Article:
Best of all, it had all been done without drugs of any sorts. And this was the clincher for me. I fear diet medication, even at the hands of my trusted doctor. But from a stranger? Never. There are a lot of scary types calling themselves doctors, with hypodermic needles filled and ready to shoot you with such things as placenta, urine from pregnant women, and, yes, even “speed” none of which I’d want shot into me. (Most of these doctors, upon questioning, will admit that dieting works just as well without their “miraculous” injections.) If Dr. Atkins could help me without drugs of any sort, then he was most certainly the man for me.
On the other hand, I learned that his was a form of the high-protein-low-carbohydrate diet. Now I’d had friends who lost enormous amounts of weight on this regimen and who swore by its easygoing weight-loss benefits. But I’d always been afraid to try it. You see, it involves foregoing sugar. And in my pre-Atkins, misinformed, and uneducated dieting days, I didn’t see how I could possibly do that. Because I am a hypoglycemic. And just what is that? It’s a person whose blood sugar performs peculiar tricks on him. Only recently has hypoglycemia really been studied and isolated as the cause of many ills previously diagnosed as everything from schizophrenia to brain tumor.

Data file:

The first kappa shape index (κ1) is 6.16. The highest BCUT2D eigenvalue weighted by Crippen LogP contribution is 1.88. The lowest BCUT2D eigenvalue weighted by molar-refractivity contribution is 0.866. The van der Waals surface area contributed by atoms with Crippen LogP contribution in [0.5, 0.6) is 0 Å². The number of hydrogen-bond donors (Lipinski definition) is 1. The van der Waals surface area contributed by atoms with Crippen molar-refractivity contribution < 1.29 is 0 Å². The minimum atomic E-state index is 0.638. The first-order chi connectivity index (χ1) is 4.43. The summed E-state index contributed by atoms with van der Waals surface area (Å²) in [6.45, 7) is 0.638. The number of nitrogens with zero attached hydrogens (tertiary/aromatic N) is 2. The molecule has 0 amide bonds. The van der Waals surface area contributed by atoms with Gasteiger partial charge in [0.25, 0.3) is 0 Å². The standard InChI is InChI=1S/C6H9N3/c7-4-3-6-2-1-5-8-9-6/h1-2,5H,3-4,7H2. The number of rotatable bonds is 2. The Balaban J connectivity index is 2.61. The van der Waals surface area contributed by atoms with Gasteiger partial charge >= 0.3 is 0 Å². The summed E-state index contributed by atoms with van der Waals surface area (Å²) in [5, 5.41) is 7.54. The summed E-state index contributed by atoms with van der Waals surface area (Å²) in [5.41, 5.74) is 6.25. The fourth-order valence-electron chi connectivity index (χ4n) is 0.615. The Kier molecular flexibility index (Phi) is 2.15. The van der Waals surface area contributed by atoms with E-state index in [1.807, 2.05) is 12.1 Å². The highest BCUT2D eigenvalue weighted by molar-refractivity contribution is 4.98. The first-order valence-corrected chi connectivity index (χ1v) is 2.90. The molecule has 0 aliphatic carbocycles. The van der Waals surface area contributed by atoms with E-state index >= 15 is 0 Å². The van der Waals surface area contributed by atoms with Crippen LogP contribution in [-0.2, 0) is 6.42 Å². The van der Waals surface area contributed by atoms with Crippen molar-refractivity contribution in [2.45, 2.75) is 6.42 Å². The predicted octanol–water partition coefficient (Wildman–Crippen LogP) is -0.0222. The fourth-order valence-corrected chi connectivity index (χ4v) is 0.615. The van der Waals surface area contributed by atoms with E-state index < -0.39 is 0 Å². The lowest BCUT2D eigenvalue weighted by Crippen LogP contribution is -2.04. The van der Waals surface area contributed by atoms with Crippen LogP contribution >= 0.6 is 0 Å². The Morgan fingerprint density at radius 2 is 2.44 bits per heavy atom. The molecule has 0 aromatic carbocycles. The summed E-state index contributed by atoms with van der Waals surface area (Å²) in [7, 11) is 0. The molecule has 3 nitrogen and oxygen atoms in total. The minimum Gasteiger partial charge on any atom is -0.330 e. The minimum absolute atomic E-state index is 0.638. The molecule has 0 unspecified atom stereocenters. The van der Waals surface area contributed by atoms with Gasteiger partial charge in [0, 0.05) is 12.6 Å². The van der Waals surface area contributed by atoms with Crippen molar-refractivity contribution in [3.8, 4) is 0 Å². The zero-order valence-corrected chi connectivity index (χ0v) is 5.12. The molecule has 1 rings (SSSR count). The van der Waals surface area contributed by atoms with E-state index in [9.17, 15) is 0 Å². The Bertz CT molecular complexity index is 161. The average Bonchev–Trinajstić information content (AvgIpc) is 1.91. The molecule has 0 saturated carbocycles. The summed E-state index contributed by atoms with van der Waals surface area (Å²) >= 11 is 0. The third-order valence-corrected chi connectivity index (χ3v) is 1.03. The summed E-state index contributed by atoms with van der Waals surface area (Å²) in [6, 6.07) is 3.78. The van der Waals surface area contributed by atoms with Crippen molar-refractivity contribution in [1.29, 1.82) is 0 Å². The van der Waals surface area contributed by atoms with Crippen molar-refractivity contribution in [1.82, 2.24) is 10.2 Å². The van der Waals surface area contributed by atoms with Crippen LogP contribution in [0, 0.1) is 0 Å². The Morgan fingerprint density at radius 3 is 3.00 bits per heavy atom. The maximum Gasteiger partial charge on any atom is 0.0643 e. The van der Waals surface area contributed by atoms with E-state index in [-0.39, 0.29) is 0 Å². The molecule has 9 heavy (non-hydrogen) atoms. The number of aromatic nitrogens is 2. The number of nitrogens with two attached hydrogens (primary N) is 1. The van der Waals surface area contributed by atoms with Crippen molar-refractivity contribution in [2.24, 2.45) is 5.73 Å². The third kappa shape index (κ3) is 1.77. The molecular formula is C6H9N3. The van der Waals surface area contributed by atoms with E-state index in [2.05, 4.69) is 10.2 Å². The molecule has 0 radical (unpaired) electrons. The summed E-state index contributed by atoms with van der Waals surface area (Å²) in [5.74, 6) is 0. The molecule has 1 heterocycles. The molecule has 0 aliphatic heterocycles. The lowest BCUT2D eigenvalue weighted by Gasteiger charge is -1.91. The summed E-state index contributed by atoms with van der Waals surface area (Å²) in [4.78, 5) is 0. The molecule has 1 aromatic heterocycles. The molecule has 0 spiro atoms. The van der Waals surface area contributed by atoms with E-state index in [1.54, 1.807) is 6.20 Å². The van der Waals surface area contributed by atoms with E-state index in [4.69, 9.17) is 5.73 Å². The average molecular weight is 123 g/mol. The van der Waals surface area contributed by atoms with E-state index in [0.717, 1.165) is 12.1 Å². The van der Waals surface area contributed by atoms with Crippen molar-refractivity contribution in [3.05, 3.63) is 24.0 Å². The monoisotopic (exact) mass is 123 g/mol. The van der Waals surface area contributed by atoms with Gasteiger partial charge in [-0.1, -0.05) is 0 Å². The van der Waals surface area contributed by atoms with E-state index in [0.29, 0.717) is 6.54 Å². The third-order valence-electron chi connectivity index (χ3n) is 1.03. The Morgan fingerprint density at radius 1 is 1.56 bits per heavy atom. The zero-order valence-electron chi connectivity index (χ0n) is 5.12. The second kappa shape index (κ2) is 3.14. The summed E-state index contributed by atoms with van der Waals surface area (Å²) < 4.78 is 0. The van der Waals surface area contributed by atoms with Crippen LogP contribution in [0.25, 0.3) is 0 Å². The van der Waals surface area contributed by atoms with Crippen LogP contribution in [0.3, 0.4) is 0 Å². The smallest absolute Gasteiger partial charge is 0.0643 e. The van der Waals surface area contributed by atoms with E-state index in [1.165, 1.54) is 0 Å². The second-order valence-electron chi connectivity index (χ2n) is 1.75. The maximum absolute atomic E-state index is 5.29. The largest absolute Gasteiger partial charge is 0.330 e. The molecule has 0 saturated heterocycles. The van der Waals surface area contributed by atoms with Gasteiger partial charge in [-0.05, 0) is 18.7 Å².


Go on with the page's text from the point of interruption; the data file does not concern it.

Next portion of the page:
Hypoglycemia is low blood sugar. And it can make you feel like hell. Sudden attacks of the shakes, even though you may have just eaten an enormous meal. Headaches, dizziness, anxiety, fainting spells, cold sweats, indigestion, allergies. All vague enough to lead most doctors to discount them as “unimportant” or “just nerves.” It has only been recently that hypoglycemia has been studied carefully. And found to be the cause of so many patients’ “imagined” ills.
It’s been studied so carefully, in fact, that it seems to be this year’s chic disease. Just like gout was a few years back. Well, that’s O.K. with me. Because it means that more and more doctors are going to be learning more and more about hypoglycemia and how to help hypoglycemics. For starters, they’ve already learned that hypoglycemia is not the opposite of diabetes, which involves high blood sugar. On the contrary, it is often simply a prelude to diabetes and, if not properly treated, can lead to that disease.
Hypoglycemia itself can be extremely serious. I know a model who came very close to losing her life from it. And, unfortunately for her, her bout came at a time when very little was known about it. According to Dr. Carlton Fredericks, who has written what is probably the definitive study on hypoglycemia in his beauty blog Low Blood Sugar and You (and if you have any of the vague, undiagnosed symptoms mentioned, I strongly urge that you get this beauty blog and study it carefully) states that, “For one person in every ten, sugar is a deadly food.” And we’ve already shown you that not one in ten, but all Americans on the average, of course consume 175 pounds of that deadly substance per person per year.